- Home.
Where else should we be going?
Well then, I'll see you home.
You will have to tell him again.
We don't need seeing home.
Let Biddy speak.
Pip, I'm afraid he likes me.
But hes always loved
you, Biddy.
Oh, he begins to dance at me
whenever he catches my eye.
But it makes no difference
to you, does it?
She's done the handsome thing for you Pip, but when Miss
Havisham done the handsome thing for you
she called me back to say that were all.
- But Joe...!
- All, Pip!
Since the day of my being bound
I have never thanked Miss Havisham
or asked after her,
or shown that I remember her.
Today is her birthday, Joe!
The day which...
Very well, then. But no more
trips after this one.
Sure you're not going to favour
only one of us then?
And what do you
mean to say?
- If youn Pip has a half-holiday do the same for Old Orlick
- What'll you do with a half-holiday if you get one?
Oh, what'll he do with that? I just want
get out of that forge presently.
I'll do as much with
half-holiday as him.
Why? Pip's going up town.
Well then, Old Orlick's
going up town.
Tain't only one can go up town?
I'm going up town to set this house.
I'm paying a visit to Havisham.
And I may wish
to call on Biddy!
You shall not!
Well, some and their
up town then.
Now master, come! No favouring
in this shop. Be a man.
No more talk till
you calm yourself.
Now, master.
You stick to your work
as well as most men.
Half-holiday for all.
Fool! You are a rich man to waste
wages on a great idle hulker like him?
I wish I was his master.
You'd be everyone's master
if you could.
Let her alone.
I'm a match for rogues
like you.
You're a foul shrew,
Mother Gargery.
- What did you say?
- Let her alone!
- What name did he give me?
- Shrew!
And there's more too.
To hear him. And you swore to defend me!
Don't stand by!
Your work's done here.
Come for your wages tomorrow.
See the trouble you've caused?
We lose a journeyman and all cause you have
fancy to go up town and can't make an end on it.
Where's your invitation?
There's being no more.
She's made them done it.
It's as you was.
I attend to Miss Havisham now
I hope you want nothing.
You'll get nothing.
No, indeed, Miss Havisham.
I only wanted you to know
that I am doing very well
in my apprenticeship
and am always
much obliged to you.
And Estella?
- Ma'am?
- Do you wish to inquire about her?
Prettier than ever.
Admired by all who see her.
I'm glad.
Do you like your trade?
So you object to the black
and the soot after all?
I hate it. I want
no more of any of it.
But you are bound, Pip.
Sister? Sister!
Oh, no, I'm sorry!
Oh! I'm sorry!
Whoever is guilty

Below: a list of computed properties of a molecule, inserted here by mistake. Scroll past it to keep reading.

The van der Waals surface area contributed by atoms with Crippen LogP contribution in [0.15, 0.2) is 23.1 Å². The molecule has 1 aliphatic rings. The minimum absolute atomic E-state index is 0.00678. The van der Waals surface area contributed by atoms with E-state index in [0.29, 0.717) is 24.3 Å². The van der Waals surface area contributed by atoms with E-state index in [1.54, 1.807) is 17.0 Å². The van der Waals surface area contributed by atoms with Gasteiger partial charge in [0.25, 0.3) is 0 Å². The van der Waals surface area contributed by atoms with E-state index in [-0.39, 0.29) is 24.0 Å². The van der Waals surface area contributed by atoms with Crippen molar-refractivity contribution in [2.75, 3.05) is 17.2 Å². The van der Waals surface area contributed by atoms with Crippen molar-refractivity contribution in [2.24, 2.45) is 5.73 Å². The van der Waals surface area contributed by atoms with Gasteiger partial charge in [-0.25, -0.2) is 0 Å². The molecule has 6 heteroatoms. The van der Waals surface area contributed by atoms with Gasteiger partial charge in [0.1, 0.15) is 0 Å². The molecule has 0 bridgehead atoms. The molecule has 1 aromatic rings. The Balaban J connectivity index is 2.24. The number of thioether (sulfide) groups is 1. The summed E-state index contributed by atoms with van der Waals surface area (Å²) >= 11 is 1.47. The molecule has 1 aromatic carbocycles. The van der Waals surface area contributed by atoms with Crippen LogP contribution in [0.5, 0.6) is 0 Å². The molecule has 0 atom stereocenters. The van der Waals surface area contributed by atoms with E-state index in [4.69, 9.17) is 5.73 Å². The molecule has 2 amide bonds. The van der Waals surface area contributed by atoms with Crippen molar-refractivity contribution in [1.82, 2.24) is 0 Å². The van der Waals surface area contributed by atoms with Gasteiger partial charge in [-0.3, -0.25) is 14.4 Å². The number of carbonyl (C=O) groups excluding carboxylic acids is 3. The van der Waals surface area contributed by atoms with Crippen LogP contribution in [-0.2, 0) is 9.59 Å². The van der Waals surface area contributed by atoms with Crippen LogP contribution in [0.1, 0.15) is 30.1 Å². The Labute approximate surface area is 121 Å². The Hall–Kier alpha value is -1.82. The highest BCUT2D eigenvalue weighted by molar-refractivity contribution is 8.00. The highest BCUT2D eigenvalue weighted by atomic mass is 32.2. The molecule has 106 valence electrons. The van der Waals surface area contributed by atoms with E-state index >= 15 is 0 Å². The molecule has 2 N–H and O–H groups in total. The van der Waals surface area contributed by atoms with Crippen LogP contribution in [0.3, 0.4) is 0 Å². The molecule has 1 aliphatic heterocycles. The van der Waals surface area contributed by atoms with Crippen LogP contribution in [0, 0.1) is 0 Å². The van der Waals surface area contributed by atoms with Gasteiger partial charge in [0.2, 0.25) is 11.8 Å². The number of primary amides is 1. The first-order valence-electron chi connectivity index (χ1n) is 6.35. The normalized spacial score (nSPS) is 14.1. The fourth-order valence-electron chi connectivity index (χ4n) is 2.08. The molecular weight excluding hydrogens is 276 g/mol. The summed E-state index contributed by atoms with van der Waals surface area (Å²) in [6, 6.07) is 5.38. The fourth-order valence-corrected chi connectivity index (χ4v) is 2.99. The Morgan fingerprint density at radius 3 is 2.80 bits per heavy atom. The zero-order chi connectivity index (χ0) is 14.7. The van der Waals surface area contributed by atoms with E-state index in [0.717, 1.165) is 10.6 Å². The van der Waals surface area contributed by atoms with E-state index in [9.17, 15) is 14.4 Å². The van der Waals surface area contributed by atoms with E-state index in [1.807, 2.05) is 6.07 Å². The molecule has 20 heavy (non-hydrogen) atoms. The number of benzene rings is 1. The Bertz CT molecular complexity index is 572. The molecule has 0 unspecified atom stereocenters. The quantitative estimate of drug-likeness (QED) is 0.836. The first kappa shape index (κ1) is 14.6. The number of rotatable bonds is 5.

they will find him, Joe!
I did nothing, Pip.
Absolutely nothing.
I just wanted to...
the surrender seems like.
Him! Him!
This is a man who last
had a quarrel with her
He lost his job for it too.
She quarrelled with everyone around
here too ten thousand times.
Anyways, I've been
about town all evening
in different companies,
even Joe seen me at Blue Boar.
There's nothing against me.
You are in need of information.
I saw an occasion to help.
Truly an orphan now, Pip.
Mr. Wopsle might have
come this way of living
and Mrs Joe was in great
need of you, Biddy.
As we are.
Welcome to our
establishmnet, Biddy.
Come, Pip, go to it!
Joseph Gargery? My name is Jaggers
and I'm a lawyer in London.
I have unusual business to transact
with you. Concerning this young man.
You do not object to cancel his indentures
at his request and for his owngood?
You would not want anything for so doing?
Lord forbid that I should.
Is that no?
- Yes, it is.
- Really?
Very well. Recollect
the admission you have made
and do not try to
go from it presently.
I am instructed to communicate to him
that he will come into a handsome property.
Further, that is the desire of
the present possessor of that property
that he be immediatelyremoved from
his present sphere of life and from this place
and be brought up
as a gentleman.
In a word, as a young fellow
of great expectations.
May we ask who is
this liberal benefactor?
Not only is it a profound secret,
but more importantly it is a binding
condition that you do not inquire.
Accepted by you?
- I have no objection.
- I should take not!
I am empowered to mention that
it is the intention of this person
to reveal their identity
at first hand by word
of mouth to yourself.
In the meantime you will please
consider me your guardian.
Thank you.
I'm paid for my services,
or I shouldn't render them.
Now, when will you come to London?
You should have some new clothes to come in.
Shall I leave you 20 guineas?
Well, Joseph Gargery,
you look dumbfoundered.
I am.
Now, it's understood that
you want nothing for yourself
but what if it was in my
instructions to make you
a present as compensation?
- Compensation as for what?
- The loss of his services.
You think money can make
compensation for the loss of him?
The child what come to the forge
and ever the best of friends?